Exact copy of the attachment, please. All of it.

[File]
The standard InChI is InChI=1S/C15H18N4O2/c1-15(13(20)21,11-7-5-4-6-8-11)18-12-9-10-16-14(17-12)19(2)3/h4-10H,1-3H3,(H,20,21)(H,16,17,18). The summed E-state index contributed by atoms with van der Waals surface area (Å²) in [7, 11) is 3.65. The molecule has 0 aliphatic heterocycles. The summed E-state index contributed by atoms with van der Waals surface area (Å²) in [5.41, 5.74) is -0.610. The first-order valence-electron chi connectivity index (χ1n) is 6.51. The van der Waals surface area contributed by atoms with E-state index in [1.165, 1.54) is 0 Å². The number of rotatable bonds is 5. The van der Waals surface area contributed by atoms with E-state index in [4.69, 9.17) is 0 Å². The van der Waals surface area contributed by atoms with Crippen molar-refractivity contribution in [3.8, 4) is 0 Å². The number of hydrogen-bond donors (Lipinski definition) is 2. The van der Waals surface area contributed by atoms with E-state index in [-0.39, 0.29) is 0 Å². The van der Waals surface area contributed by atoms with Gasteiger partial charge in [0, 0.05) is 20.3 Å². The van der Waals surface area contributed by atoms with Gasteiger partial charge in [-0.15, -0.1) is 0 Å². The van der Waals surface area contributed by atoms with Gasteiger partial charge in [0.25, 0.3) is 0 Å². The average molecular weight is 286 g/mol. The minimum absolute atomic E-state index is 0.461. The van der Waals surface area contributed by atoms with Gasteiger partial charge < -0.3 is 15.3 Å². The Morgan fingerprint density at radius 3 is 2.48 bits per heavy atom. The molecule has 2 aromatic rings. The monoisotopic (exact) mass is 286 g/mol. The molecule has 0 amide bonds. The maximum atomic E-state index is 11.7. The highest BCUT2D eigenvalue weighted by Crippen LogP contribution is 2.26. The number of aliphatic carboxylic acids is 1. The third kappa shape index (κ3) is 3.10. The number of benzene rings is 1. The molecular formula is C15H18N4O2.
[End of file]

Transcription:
The standard InChI is InChI=1S/C15H18N4O2/c1-15(13(20)21,11-7-5-4-6-8-11)18-12-9-10-16-14(17-12)19(2)3/h4-10H,1-3H3,(H,20,21)(H,16,17,18). The summed E-state index contributed by atoms with van der Waals surface area (Å²) in [7, 11) is 3.65. The molecule has 0 aliphatic heterocycles. The summed E-state index contributed by atoms with van der Waals surface area (Å²) in [5.41, 5.74) is -0.610. The first-order valence-electron chi connectivity index (χ1n) is 6.51. The van der Waals surface area contributed by atoms with E-state index in [1.165, 1.54) is 0 Å². The number of rotatable bonds is 5. The van der Waals surface area contributed by atoms with E-state index in [4.69, 9.17) is 0 Å². The van der Waals surface area contributed by atoms with Crippen molar-refractivity contribution in [3.8, 4) is 0 Å². The number of hydrogen-bond donors (Lipinski definition) is 2. The van der Waals surface area contributed by atoms with E-state index in [-0.39, 0.29) is 0 Å². The van der Waals surface area contributed by atoms with Gasteiger partial charge in [0, 0.05) is 20.3 Å². The van der Waals surface area contributed by atoms with Gasteiger partial charge in [-0.15, -0.1) is 0 Å². The van der Waals surface area contributed by atoms with Gasteiger partial charge in [0.25, 0.3) is 0 Å². The average molecular weight is 286 g/mol. The minimum absolute atomic E-state index is 0.461. The van der Waals surface area contributed by atoms with Gasteiger partial charge < -0.3 is 15.3 Å². The Morgan fingerprint density at radius 3 is 2.48 bits per heavy atom. The molecule has 2 aromatic rings. The monoisotopic (exact) mass is 286 g/mol. The molecule has 0 amide bonds. The maximum atomic E-state index is 11.7. The highest BCUT2D eigenvalue weighted by Crippen LogP contribution is 2.26. The number of aliphatic carboxylic acids is 1. The third kappa shape index (κ3) is 3.10. The number of benzene rings is 1. The molecular formula is C15H18N4O2.